John Allen skriver om pavens besøk i Armenia, at han på alle måter behandlet Karekin II, Den armenske apostoliske kirkens leder, som likemann, bl.a.:
… By any worldly measure, a comparison between Pope Francis and His Holiness Karekin II, the Catholicos of All Armenians, is a total mismatch.
A pope leads a global faith made up of 1.2 billion people, presides over a sovereign state in the Vatican that has diplomatic relations with pretty much everybody, and is a media rock star all around the world.
The head of the Armenian Apostolic Church, on the other hand, has at most 9 million followers, and is a rock star in exactly one spot: Armenia, a nation of around 3 million people. Otherwise, take off his clerical vestments, and he could move through airports unrecognized.
Despite its history as the world’s first officially Christian nation, Armenia is, frankly, something of a bit player even within Orthodoxy. It’s one of six Oriental Orthodox churches that don’t recognize the Council of Chalcedon, and thus tends to be overlooked in comparison to better-known Orthodox groups such as the Patriarchate of Constantinople and the Russian Orthodox Church.
Yet over the past three days, the choreography of the trip, over and over again, has projected the idea that Francis and Karekin are complete equals, both heads of ancient churches and both invested with spiritual authority.
Everywhere Francis has gone, Karekin has been at his side; everywhere Francis has spoken, so too has Karekin; and anything Francis has blessed, prayed, over, or put flowers in front of, he was joined in doing so by Karekin. Francis stayed in Karekin’s Apostolic Palace, sharing meals and prayer every day. …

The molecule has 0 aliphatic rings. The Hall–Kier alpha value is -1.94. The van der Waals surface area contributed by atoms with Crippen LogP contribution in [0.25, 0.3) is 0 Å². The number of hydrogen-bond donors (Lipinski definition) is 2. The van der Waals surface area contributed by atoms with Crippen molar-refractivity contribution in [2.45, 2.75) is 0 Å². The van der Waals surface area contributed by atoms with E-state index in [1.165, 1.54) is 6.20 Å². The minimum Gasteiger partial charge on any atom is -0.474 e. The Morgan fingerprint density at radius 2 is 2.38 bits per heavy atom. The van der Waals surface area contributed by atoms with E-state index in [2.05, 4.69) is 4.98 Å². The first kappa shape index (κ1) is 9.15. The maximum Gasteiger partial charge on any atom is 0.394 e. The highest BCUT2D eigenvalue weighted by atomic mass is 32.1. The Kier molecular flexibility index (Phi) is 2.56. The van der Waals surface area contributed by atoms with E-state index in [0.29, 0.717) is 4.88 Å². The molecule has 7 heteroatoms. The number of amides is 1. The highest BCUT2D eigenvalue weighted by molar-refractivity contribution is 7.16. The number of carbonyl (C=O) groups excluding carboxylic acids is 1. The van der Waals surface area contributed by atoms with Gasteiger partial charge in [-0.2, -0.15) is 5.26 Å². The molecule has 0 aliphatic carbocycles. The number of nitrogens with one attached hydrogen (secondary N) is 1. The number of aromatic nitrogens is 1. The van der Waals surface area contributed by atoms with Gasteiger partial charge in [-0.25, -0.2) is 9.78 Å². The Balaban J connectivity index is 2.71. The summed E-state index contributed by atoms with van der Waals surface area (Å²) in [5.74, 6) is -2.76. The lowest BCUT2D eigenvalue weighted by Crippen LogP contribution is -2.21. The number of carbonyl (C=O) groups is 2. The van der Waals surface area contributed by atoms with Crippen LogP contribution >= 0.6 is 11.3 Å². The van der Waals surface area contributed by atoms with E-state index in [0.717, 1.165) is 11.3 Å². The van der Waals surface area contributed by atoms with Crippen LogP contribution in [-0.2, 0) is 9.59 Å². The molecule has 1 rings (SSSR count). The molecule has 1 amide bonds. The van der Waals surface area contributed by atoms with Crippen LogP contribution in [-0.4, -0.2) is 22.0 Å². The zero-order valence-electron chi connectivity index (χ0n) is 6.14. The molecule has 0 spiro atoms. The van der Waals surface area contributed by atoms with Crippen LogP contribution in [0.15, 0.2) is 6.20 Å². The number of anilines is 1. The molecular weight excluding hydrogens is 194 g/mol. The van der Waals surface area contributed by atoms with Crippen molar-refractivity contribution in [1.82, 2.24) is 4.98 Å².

On Saturday, Francis and Karekin visited the northern Armenian city of Gyumri, and before leaving they stopped at both the Armenian and Catholic cathedrals. Francis offered the final blessing in the Armenian place of worship, while Karekin did so in the Catholic setting.
Also on Saturday, Karekin joined Francis for an open-air Mass the pontiff celebrated in Gyumri’s Vartanants Square, and on Sunday Francis returned the favor by taking part in a Divine Liturgy staged in the courtyard of the Apostolic Palace of the Armenian church in Etchmiadzin.
In both cases, the two men processed in together, side-by-side, and Sunday’s Orthodox liturgy was a rare case of a public event at which a pope was present but not actually the main actor. At one point, a choir intoned prayers for both Karekin and Francis.
The demonstration of common cause among Francis and Karekin reflects not only the corporate commitment of both churches to ecumenism, but also Francis’s personal passion for Christian unity. …